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News >  Idaho

Idaho elementary bids farewell to volunteer ‘Grandpa Jack’

Jackie Dayley or better known as “Grandpa Jack” receives hugs by dozens of students after an assembly Friday, Sept. 14, 2018, at Lincoln Elementary School in Twin Falls. Dayley has been volunteering his time to the school for about 18 years. (Drew Nash / (Twin Falls) Times-News)
Jackie Dayley or better known as “Grandpa Jack” receives hugs by dozens of students after an assembly Friday, Sept. 14, 2018, at Lincoln Elementary School in Twin Falls. Dayley has been volunteering his time to the school for about 18 years. (Drew Nash / (Twin Falls) Times-News)
By Julie Wootton-Greener (Twin Falls) Times-News

TWIN FALLS, Idaho – Hundreds of Lincoln Elementary School students clapped and cheered for Jackie Dayley, known to many as “Grandpa.”

Lincoln Elementary held an assembly honoring “Grandpa Jack,” who is wrapping up about 16 years of volunteering at the school through the College of Southern Idaho Office on Aging’s foster grandparent program. He also volunteered at the Twin Falls School District’s migrant summer school.

Dayley is soon moving away from Twin Falls to be closer to family. Another change: The Office on Aging ended the foster grandparent program this summer due to a lack of federal grant funding.

During the assembly, Dayley sat at the front of the school’s cafeteria next to his son, Rodney.

“We’re here to show appreciation for Grandpa Jack and all of the years of service to our students,” Lincoln Elementary Principal Cheri McKenzie told the crowd.

School leaders estimate Dayley reached more than 2,000 students during his time at Lincoln.

Dianna Cullinan, who retired from full-time teaching at Lincoln Elementary in 2012 and still substitutes at the school, told students Dayley is a “very special person” who helped in her classroom.

“Did you know Grandpa Jack likes to make lists?” she said. One year, he wrote down every time he worked with a student. There were more than 5,000 entries by the end of the year.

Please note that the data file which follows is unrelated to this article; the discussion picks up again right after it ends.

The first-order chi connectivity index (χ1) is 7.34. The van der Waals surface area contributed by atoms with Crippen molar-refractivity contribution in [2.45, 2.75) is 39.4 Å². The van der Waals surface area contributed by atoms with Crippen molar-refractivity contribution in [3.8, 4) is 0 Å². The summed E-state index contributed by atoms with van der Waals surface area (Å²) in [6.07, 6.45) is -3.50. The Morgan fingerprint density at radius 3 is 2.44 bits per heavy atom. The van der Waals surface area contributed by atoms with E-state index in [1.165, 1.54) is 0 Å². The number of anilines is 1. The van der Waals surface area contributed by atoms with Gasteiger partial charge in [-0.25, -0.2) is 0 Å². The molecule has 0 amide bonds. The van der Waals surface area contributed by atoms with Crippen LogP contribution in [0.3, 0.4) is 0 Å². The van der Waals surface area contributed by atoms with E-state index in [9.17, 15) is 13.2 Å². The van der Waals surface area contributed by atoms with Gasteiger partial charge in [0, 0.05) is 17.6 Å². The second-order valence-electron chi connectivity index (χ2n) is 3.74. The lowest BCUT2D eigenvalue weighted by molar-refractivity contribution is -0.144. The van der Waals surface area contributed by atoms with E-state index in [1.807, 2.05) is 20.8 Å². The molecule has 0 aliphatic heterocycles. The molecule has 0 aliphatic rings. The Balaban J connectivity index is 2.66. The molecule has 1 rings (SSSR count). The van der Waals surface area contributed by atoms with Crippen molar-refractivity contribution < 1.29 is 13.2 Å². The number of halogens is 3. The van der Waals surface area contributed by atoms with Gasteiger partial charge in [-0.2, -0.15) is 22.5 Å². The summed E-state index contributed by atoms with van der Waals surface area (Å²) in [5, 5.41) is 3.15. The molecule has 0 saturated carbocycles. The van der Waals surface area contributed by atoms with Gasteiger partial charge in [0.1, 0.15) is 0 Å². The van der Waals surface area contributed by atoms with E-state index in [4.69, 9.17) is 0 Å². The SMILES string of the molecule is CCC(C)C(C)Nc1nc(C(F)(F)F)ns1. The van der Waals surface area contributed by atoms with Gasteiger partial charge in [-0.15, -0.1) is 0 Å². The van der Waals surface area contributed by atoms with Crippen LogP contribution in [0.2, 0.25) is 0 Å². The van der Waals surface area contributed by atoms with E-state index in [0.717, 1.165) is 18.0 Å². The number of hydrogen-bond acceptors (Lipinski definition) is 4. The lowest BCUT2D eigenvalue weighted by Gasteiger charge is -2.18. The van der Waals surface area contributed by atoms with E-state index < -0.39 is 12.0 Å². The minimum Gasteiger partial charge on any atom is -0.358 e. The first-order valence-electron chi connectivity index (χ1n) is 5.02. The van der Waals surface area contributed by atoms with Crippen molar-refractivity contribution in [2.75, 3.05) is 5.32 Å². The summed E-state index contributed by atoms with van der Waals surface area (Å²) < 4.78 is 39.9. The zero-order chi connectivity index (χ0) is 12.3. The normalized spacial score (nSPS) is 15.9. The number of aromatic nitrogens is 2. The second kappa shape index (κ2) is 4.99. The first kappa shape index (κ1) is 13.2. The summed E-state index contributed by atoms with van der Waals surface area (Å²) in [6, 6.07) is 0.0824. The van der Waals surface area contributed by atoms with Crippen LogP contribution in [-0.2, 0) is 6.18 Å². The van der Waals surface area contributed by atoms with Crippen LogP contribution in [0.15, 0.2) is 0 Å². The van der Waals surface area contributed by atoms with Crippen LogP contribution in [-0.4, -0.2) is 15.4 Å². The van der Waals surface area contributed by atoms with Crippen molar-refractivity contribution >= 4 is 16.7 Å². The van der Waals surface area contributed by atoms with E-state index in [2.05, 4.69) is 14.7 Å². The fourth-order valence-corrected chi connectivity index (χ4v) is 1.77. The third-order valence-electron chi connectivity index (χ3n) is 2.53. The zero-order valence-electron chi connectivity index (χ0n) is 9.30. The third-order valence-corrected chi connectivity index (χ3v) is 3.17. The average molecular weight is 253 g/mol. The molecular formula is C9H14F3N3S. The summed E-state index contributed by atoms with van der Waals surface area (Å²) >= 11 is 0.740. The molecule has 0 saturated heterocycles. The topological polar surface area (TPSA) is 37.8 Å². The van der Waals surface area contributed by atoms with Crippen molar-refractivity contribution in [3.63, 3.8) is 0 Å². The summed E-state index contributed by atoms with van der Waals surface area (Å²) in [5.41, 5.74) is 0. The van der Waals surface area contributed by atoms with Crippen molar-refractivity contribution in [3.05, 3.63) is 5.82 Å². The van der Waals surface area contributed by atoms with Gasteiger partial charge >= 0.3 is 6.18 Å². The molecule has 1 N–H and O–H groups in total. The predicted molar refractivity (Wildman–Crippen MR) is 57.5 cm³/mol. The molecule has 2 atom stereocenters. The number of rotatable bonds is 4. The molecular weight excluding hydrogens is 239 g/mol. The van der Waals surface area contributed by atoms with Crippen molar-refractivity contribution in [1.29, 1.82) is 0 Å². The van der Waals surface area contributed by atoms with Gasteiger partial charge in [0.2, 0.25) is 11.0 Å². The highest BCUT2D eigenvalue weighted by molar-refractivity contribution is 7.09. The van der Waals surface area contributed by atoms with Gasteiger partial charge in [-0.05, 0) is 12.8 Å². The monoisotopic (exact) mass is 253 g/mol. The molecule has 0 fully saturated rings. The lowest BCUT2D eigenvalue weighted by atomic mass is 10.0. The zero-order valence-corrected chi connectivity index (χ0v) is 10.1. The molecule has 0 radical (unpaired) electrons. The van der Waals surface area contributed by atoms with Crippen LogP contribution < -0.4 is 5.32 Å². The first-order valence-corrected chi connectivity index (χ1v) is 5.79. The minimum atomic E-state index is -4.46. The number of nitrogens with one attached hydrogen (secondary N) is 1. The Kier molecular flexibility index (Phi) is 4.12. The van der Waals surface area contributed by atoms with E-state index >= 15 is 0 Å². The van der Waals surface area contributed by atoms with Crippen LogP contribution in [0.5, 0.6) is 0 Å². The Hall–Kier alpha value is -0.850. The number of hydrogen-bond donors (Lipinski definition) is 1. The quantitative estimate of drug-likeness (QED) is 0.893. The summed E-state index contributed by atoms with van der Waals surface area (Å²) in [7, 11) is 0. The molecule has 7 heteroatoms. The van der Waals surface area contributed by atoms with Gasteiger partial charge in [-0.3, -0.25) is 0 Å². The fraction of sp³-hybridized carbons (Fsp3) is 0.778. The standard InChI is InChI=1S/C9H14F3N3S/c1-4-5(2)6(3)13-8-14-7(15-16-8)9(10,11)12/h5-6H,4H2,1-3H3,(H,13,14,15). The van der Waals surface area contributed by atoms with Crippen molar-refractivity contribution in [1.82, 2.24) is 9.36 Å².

“That’s a really big number, isn’t it?” Cullinan said.

She shared an acrostic poem she wrote about Dayley, displayed on yellow poster paper taped up at the front of the cafeteria. It had one word for each letter of “Grandpa Jack,” including reliable, amazing, dependable and nice.

Cullinan asked students to stand up if they’d ever worked with Dayley and nearly everyone rose. Then, she asked the remaining students to stand if they’d seen him in the hallways or cafeteria, or if they wish they’d interacted with him.

CSI’s foster grandparent program – along with the senior companion and retired senior volunteer programs – were funded by a federal grant through the Corporation for National and Community Service that ended June 30.

“When we looked at going forward and renewing the grants, the resources and the funding just didn’t match with what the grant requirements were,” Office on Aging Director Suzanne McCampbell told the Times-News earlier this month. “We felt it was something we couldn’t continue doing.”

CSI announced in March it was ending the foster grandparent program and the change became effective this summer.

The foster grandparent program had been in place for about 30 years, McCampbell said, and about 30 seniors participated last school year across south-central Idaho. “We just really enjoyed having that program. We were sorry it ended.”

Dayley is “quite a special man,” McCampbell said. “They all are. All of the volunteers are great folks. We thoroughly enjoyed them.”

Federal grant money was used to provide a stipend to each foster grandparent: $2.65 per hour of work. “It was minimal,” McCampbell said.

Some of the former foster grandparents are continuing to volunteer in schools. Some are at the point where their age and health has meant it’s time to step aside.